Harley–Davidson 1914 Model 10C 565 cc IOE single engine # 6541DG
In 1911 the company presented their first V-twins and very soon these models became the customers’ favourites; it seems singles were most popular for utility uses and in the export markets.
In 1910 almost 3,200 singles were sold; in 1913 this number had almost doubled but in 1914 the output of singles had fallen to a little more than 3,200.
That same year some 15,000 twins left the factory, so we can safely conclude that a ’14 single is a rare beast.
The Model 10 was available as a single speeder with belt drive as Model 10A and chain driven as Model 10B. In C-trim the machines had a two speed gear in the rear hub and a clutch, which was new for the 1914 model year. Other novelties included an externally contracting band brake acting on a separate rear drum and a Step Starter, an early form of a kickstart but with a forward stroke.
Bore and stroke dimensions were 84.14 x 101.6 mm and the engine delivered about 5 hp @ 2,200 rpm, good for a top speed of 80 km an hour.
The 1914 V-twin model was good for 9 hp @2,400 rpm. With a weight of 90 kilos the single was as much as 50 kilos lighter than the twin. (Source: “Harley Davidson, all the Motorcycles 1903-1983” by Matthias Gerst.)
The rare 1914 single we offer here has an interesting history.
It was once part of the collection of Otis Chandler, one-time publisher of The Los Angeles Times and was also owned by Bud Ekins, who, in the late 40s, began riding off-road motorcycles daily in the hills above his Hollywood home.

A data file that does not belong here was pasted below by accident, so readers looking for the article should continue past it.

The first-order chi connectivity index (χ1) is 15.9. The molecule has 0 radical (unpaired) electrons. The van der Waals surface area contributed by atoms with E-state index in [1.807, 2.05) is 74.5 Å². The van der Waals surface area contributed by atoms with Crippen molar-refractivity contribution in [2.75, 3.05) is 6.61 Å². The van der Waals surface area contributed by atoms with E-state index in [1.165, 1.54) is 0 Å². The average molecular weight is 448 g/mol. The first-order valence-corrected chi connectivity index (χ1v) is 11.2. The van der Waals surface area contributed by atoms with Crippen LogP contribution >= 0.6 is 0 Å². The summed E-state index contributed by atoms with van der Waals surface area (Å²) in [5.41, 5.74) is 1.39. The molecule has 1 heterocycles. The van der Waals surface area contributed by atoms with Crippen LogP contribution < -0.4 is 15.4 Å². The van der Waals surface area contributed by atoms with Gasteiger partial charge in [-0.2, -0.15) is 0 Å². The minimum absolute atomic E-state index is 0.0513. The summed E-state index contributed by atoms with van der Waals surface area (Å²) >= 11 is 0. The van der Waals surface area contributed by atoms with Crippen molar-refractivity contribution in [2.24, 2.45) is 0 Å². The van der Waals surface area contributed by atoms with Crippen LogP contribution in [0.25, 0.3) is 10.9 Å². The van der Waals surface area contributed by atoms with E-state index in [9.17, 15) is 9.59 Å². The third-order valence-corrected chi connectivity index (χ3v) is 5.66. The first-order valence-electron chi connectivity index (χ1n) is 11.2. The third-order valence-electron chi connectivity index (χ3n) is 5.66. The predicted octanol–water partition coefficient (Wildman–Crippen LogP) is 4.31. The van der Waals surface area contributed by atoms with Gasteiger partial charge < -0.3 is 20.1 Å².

As a result of his diligence, he developed into a highly talented motorcyclist and started entering local off-road races in 1949.
By the mid-1950s, Ekins was the top motocross and desert racer in Southern California, winning the AMA District 37 championship seven times.
By the mid-1960s Ekins owned a Triumph motorcycle dealership in Hollywood which became a popular destination for many young film actors including Steve McQueen, Paul Newman and Clint Eastwood.
Ekins became friends with McQueen and introduced him to off-road racing.
Through his association with McQueen, Ekins began a career as a film stuntman.
He is best known as the actor who jumped the fence on a motorcycle in the 1963 film The Great Escape, and one of the stuntmen who drove the Ford Mustang 390 GT in the car chase scene in the 1968 film Bullitt. After retiring from the film industry, Ekins continued to operate his motorcycle shop in Hollywood which featured his impressive collection of vintage motorcycles.
During the 1980s, Ekins became one of the top collectors of vintage motorcycles in the USA.
One of his prized possessions was this Model 10C, which is a good runner in excellent mechanical condition.
Its stunning authentic and slightly weathered appearance combines eminently with the sturdy and purposeful design of the machine.